• Online Mendelian Inheritance in Man (OMIM) is a catalog of human genes and genetic disorders. Each entry has a summary of related medical articles. It is meant for health care professionals and researchers. OMIM is maintained by Johns Hopkins University School of Medicine. 
        • Orphanet is a European reference portal for information on rare diseases and orphan drugs. Access to this database is free of charge.
        • PubMed is a searchable database of medical literature and lists journal articles that discuss WHIM syndrome. Click on the link to view a sample search on this topic.

          Selected Full-Text Journal Articles

          • Hagan JB, Nguyen PL. WHIM Syndrome. Mayo Clin Proc. September 2007;82(9):1031.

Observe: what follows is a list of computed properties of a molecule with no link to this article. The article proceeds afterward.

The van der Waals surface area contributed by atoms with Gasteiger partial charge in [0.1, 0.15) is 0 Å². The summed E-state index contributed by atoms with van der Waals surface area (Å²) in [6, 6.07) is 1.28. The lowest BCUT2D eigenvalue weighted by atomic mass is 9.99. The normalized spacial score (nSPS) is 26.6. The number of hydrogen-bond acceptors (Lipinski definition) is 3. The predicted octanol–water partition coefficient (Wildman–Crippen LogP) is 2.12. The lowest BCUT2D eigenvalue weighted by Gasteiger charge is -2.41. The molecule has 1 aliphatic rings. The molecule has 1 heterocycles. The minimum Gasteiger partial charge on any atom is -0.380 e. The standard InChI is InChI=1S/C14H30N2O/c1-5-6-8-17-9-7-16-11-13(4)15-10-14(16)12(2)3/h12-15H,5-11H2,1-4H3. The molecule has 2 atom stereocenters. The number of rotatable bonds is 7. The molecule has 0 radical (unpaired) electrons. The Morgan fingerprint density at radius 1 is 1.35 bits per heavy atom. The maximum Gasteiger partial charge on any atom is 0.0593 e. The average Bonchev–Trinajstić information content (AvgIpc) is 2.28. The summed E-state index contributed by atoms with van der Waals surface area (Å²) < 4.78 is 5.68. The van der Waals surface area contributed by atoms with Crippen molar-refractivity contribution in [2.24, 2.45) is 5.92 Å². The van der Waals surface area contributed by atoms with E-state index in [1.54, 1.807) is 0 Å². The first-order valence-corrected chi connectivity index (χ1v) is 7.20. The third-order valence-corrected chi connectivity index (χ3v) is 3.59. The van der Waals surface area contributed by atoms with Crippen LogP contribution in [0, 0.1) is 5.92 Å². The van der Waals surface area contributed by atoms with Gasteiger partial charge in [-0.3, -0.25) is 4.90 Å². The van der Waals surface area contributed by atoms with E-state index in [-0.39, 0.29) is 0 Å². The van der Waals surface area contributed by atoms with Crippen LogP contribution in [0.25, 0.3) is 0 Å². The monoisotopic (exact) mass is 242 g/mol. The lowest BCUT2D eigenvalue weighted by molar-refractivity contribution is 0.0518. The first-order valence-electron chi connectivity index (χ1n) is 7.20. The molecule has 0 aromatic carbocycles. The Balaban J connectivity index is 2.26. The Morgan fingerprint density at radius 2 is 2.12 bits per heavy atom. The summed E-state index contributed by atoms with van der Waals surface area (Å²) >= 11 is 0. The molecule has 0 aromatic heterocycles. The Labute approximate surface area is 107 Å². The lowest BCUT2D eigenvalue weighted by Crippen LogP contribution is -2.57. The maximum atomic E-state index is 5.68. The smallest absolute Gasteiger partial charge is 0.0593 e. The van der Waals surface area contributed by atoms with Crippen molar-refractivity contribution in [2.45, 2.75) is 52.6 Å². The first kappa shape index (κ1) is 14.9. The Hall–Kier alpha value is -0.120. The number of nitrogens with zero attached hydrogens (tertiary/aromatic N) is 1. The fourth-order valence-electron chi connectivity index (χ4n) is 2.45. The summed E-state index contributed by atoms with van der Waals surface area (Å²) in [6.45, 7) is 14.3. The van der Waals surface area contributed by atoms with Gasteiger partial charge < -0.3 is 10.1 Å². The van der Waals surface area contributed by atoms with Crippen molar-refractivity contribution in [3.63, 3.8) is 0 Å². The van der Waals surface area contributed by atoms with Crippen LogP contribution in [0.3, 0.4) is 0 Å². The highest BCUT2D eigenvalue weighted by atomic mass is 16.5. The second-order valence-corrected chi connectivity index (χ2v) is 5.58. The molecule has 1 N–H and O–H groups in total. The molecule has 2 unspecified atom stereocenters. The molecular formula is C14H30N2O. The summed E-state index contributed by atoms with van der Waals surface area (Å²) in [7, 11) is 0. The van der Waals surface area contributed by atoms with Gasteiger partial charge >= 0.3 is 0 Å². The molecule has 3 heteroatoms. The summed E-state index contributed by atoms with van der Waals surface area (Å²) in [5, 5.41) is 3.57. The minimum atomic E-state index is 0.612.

• The Orphanet Journal of Rare Diseases has published an article with information on this condition. This journal is affiliated with the Orphanet reference portal for information on rare diseases and orphan drugs.

            References

            1. DH McDermott, M.D., National Institutes of Allergy and Infectious Diseases, personal communication, August 2009 .
            2. George Diaz, Virginia Gulino. Whim syndrome. Orphanet Encyclopedia. June 2004; https://www.orpha.net/data/patho/GB/uk-Whim.pdf. Accessed 11/13/2011.
            3. Kawai, Toshinaoa; Malech, Harry L. WHIM syndrome: congenital immune deficiency disease. Current Opinion in Hematology. January 2009; 16(1):20-26.